Indicators to assess physiological heat strain–Part 1: Systematic review

Leonidas G. Ioannou, Konstantinos Mantzios, Lydia Tsoutsoubi, Sean R. Notley, Petros C. Dinas, Matt Brearley, Yoram Epstein, George Havenith, Michael N. Sawka, Peter Bröde, Igor B. Mekjavic, Glen P. Kenny, Thomas E. Bernard, Lars Nybo, Andreas D. Flouris*

*Corresponding author for this work

Research output: Contribution to journalReview articlepeer-review

21 Scopus citations


In a series of three companion papers published in this Journal, we identify and validate the available thermal stress indicators (TSIs). In this first paper of the series, we conducted a systematic review (registration: INPLASY202090088) to identify all TSIs and provide reliable information regarding their use (funded by EU Horizon 2020; HEAT-SHIELD). Eight databases (PubMed, Agricultural and Environmental Science Collection, Web of Science, Scopus, Embase, Russian Science Citation Index, MEDLINE, and Google Scholar) were searched from database inception to 15 April 2020. No restrictions on language or study design were applied. Of the 879 publications identified, 232 records were considered for further analysis. This search identified 340 instruments and indicators developed between 200 BC and 2019 AD. Of these, 153 are nomograms, instruments, and/or require detailed non-meteorological information, while 187 can be mathematically calculated utilizing only meteorological data. Of these meteorology-based TSIs, 127 were developed for people who are physically active, and 61 of those are eligible for use in occupational settings. Information regarding the equation, operating range, interpretation categories, required input data, as well as a free software to calculate all 187 meteorology-based TSIs is provided. The information presented in this systematic review should be adopted by those interested in performing on-site monitoring and/or big data analytics for climate services to ensure appropriate use of the meteorology-based TSIs. Studies two and three in this series of companion papers present guidance on the application and validation of these TSIs, to guide end users of these indicators for more effective use.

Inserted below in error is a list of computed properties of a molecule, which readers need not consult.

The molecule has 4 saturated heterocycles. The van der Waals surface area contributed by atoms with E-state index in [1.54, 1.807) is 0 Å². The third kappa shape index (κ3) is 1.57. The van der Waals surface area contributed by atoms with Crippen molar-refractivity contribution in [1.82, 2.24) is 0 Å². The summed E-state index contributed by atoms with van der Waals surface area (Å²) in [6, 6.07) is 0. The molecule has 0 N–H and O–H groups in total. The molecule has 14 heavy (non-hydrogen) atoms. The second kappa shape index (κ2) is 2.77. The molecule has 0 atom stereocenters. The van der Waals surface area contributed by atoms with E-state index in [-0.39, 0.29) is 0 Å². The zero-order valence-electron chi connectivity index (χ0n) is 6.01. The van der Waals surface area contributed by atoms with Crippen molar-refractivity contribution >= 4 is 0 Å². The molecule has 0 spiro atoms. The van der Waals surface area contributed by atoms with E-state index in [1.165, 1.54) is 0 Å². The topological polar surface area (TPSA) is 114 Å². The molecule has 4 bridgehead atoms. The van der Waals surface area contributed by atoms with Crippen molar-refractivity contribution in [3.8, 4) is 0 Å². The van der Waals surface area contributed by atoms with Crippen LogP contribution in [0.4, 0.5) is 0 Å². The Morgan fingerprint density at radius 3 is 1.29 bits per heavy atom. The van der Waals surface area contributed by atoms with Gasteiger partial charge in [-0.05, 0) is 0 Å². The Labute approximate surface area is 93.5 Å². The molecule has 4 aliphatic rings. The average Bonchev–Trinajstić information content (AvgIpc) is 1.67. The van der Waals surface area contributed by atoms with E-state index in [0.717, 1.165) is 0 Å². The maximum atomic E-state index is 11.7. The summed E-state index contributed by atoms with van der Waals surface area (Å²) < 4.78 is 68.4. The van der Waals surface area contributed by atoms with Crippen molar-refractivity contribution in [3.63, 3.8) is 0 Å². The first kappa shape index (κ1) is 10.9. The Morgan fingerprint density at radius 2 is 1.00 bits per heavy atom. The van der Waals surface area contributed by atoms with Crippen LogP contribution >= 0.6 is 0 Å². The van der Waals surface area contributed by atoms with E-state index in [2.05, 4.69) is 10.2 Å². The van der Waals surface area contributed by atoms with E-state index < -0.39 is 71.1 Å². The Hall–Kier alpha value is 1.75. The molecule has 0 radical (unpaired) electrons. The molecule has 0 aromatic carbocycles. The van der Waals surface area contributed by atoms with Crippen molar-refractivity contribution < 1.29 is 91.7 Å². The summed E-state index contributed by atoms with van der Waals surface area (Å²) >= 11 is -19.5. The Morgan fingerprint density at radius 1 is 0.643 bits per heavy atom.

Original languageEnglish
Pages (from-to)227-262
Number of pages36
Issue number3
StatePublished - 2022


FundersFunder number
Horizon 2020 Framework Programme34 166 167 168 169 170 171 172 173 174 175
Horizon 2020668786


    • Occupational
    • exercise
    • heat indices
    • heat strain
    • hyperthermia
    • labour
    • temperature
    • thermal indices
    • work


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